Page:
There was a brilliant session on I'm a Scientist by Sophia Collins and Shane McCracken. As you may know, my students took part in I'm a Scientist in June of this year, and it was probably one of the most useful, worthwhile and engaging activities they had ever done in the classroom. There had been some backchannel complaining about how the PIs in many scientists' labs did not approve of lobbying, blogging, and presumably outreach, so if nothing else, this is a means of engaging with young people without even leaving your lab. The scientists thoroughly enjoyed themselves - many of us have quite a shock when we first try to describe our science to someone outside of our field. The kids will not be polite if they don't understand, so it's a very quick way of learning how to communicate at a range of levels.

Being a sucker, I thought it might be fun to run an unconference session, and put forward the title "Why does the public hate scientists, and how can we restore our 19th century reputation?". This was put in as a joint session on engaging the readership with John Timmer, Ed Yong and Alok Jha. Why yes, I was punching above my weight.

The video has been streamed, and you can watch the first of three below (I presume clicking through will bring up the source page, where the rest of the unconference session is also available archived.

If you only want to hear my dulcet tones, you can start the video from 12 minutes 30 seconds, but I recommend watching all of this to hear John and Ed's opening throughts beforehand. I was rather busy engaging in discussion and keeping my eye on the ball to make my own notes during the session, but there is a rather marvellous writeup from Adam Tinworth on "Bloggers, Commenters and the Reputation Game". He comments on how, while there were many attempts to steer the discussion back to engaging with readers in blogs, there was more enthusiasm for talking about the image and reputation of scientists. My hypothesis for this is that there had been rather a lot of chatting about blogs and blogging, although the points raised by John, Ed and Alok were new, and as such something non-blogging-related received more interest.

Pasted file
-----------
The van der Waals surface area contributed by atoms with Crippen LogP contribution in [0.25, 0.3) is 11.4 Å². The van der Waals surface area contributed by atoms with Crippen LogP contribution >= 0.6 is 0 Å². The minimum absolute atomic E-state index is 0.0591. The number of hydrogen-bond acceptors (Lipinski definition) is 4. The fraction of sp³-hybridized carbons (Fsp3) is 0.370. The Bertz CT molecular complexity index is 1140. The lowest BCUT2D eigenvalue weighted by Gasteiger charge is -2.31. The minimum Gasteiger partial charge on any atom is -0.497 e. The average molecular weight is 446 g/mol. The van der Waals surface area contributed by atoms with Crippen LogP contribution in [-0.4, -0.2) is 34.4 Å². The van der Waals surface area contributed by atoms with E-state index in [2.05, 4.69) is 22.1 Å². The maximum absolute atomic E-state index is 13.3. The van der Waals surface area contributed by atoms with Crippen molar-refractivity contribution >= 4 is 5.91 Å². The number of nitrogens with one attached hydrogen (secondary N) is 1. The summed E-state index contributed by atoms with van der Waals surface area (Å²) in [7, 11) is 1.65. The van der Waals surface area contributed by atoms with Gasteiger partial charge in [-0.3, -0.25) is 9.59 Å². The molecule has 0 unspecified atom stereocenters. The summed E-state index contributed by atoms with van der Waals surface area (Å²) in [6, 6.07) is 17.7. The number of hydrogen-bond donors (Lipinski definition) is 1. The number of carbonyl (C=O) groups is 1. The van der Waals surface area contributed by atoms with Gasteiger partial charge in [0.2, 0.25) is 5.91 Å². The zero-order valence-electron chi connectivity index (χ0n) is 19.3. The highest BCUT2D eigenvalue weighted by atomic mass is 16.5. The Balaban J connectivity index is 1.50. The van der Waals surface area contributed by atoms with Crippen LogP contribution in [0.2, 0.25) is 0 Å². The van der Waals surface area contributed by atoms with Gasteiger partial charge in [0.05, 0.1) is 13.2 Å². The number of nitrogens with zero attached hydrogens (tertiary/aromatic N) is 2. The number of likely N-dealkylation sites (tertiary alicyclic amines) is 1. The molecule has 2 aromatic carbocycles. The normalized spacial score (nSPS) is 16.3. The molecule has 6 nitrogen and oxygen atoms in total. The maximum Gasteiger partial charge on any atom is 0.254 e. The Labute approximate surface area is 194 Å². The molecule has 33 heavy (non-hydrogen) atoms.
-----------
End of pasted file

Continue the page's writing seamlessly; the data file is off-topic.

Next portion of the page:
Some observations, however:
  • Not a lot of bloggers knew for a fact that they had non-scientist readers - while most of us have readers in other scientific fields, as an outreach and engagement method, blogging could do with a bit of refining (there were some heavyweight exceptions, of which Neuron Culture and Not Exactly Rocket Science are two).
  • Very few scientists - STILL - engage in outreach, but when I laid down a gauntlet to them that visiting schools and colleges was probably one of the most effective ways of interacting with non-scientists, there did seem to be a murmur of agreement, and a couple of volunteers (note, I am always happy to have scientists come to visit, and would be particularly interested in any London-based scientists who would like a work experience kid for a week getting in touch).
  • There are data on public perceptions of science and scientists, but perhaps these don't tell us exactly what we are looking for. There is also some disagreement about whether it is the public perception of scientists or the public perception of science itself that requires some improvement.
I am also aware, having seen the photo of me looking very serious, that I need a better hairspray. When I left the house on Saturday it looked as luxuriant and voluminous as Alok's. Suggestions welcome in the comments.

Thursday, 2 September 2010

Science Online